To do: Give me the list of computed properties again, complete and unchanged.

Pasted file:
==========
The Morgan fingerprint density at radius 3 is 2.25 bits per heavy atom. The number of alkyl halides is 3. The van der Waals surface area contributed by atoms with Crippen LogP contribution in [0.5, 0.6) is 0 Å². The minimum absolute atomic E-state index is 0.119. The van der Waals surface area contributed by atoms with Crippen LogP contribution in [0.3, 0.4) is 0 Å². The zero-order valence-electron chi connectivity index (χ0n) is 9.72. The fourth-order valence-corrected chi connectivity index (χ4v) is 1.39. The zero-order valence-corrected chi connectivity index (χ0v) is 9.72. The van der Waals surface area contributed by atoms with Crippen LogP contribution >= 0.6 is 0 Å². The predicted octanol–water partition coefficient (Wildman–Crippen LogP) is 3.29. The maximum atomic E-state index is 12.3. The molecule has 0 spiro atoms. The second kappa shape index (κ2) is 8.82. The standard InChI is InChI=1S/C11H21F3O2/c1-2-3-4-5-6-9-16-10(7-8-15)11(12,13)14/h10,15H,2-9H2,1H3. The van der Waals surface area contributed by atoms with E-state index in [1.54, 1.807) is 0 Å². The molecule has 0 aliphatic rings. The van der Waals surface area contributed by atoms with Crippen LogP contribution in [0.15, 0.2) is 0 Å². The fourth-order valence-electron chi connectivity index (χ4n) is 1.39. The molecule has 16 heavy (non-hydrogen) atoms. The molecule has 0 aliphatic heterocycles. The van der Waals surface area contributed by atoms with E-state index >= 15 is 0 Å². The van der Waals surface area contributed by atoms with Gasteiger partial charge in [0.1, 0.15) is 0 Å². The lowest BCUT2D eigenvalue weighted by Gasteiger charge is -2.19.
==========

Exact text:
The Morgan fingerprint density at radius 3 is 2.25 bits per heavy atom. The number of alkyl halides is 3. The van der Waals surface area contributed by atoms with Crippen LogP contribution in [0.5, 0.6) is 0 Å². The minimum absolute atomic E-state index is 0.119. The van der Waals surface area contributed by atoms with Crippen LogP contribution in [0.3, 0.4) is 0 Å². The zero-order valence-electron chi connectivity index (χ0n) is 9.72. The fourth-order valence-corrected chi connectivity index (χ4v) is 1.39. The zero-order valence-corrected chi connectivity index (χ0v) is 9.72. The van der Waals surface area contributed by atoms with Crippen LogP contribution >= 0.6 is 0 Å². The predicted octanol–water partition coefficient (Wildman–Crippen LogP) is 3.29. The maximum atomic E-state index is 12.3. The molecule has 0 spiro atoms. The second kappa shape index (κ2) is 8.82. The standard InChI is InChI=1S/C11H21F3O2/c1-2-3-4-5-6-9-16-10(7-8-15)11(12,13)14/h10,15H,2-9H2,1H3. The van der Waals surface area contributed by atoms with E-state index in [1.54, 1.807) is 0 Å². The molecule has 0 aliphatic rings. The van der Waals surface area contributed by atoms with Crippen LogP contribution in [0.15, 0.2) is 0 Å². The fourth-order valence-electron chi connectivity index (χ4n) is 1.39. The molecule has 16 heavy (non-hydrogen) atoms. The molecule has 0 aliphatic heterocycles. The van der Waals surface area contributed by atoms with E-state index >= 15 is 0 Å². The van der Waals surface area contributed by atoms with Gasteiger partial charge in [0.1, 0.15) is 0 Å². The lowest BCUT2D eigenvalue weighted by Gasteiger charge is -2.19.